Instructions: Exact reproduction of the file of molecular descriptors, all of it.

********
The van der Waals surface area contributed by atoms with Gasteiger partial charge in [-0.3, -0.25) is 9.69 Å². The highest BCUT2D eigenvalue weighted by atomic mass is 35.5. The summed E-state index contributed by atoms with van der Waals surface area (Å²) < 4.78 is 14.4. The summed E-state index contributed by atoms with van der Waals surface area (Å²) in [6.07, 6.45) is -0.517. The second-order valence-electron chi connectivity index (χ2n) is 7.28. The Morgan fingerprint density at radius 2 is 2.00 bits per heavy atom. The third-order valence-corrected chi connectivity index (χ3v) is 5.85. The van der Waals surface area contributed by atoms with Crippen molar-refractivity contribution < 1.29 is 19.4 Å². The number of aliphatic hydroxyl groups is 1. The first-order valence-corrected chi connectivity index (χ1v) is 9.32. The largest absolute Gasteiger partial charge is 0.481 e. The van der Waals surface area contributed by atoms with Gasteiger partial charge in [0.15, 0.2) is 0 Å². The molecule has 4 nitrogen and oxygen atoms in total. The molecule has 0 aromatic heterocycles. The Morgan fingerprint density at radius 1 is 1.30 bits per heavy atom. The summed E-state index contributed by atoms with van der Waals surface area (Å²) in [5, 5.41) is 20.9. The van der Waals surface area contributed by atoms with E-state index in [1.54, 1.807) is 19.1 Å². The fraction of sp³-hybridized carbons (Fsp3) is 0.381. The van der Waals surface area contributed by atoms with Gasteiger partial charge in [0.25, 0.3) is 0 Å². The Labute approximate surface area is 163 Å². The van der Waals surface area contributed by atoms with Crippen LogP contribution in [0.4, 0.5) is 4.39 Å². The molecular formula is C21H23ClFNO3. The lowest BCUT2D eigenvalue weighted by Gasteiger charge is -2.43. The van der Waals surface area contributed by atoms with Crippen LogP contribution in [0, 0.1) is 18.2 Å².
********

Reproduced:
The van der Waals surface area contributed by atoms with Gasteiger partial charge in [-0.3, -0.25) is 9.69 Å². The highest BCUT2D eigenvalue weighted by atomic mass is 35.5. The summed E-state index contributed by atoms with van der Waals surface area (Å²) < 4.78 is 14.4. The summed E-state index contributed by atoms with van der Waals surface area (Å²) in [6.07, 6.45) is -0.517. The second-order valence-electron chi connectivity index (χ2n) is 7.28. The Morgan fingerprint density at radius 2 is 2.00 bits per heavy atom. The third-order valence-corrected chi connectivity index (χ3v) is 5.85. The van der Waals surface area contributed by atoms with Crippen molar-refractivity contribution < 1.29 is 19.4 Å². The number of aliphatic hydroxyl groups is 1. The first-order valence-corrected chi connectivity index (χ1v) is 9.32. The largest absolute Gasteiger partial charge is 0.481 e. The van der Waals surface area contributed by atoms with Gasteiger partial charge in [0.15, 0.2) is 0 Å². The molecule has 4 nitrogen and oxygen atoms in total. The molecule has 0 aromatic heterocycles. The Morgan fingerprint density at radius 1 is 1.30 bits per heavy atom. The summed E-state index contributed by atoms with van der Waals surface area (Å²) in [5, 5.41) is 20.9. The van der Waals surface area contributed by atoms with E-state index in [1.54, 1.807) is 19.1 Å². The fraction of sp³-hybridized carbons (Fsp3) is 0.381. The van der Waals surface area contributed by atoms with Gasteiger partial charge in [0.25, 0.3) is 0 Å². The Labute approximate surface area is 163 Å². The van der Waals surface area contributed by atoms with Crippen LogP contribution in [0.4, 0.5) is 4.39 Å². The molecular formula is C21H23ClFNO3. The lowest BCUT2D eigenvalue weighted by Gasteiger charge is -2.43. The van der Waals surface area contributed by atoms with Crippen LogP contribution in [0, 0.1) is 18.2 Å².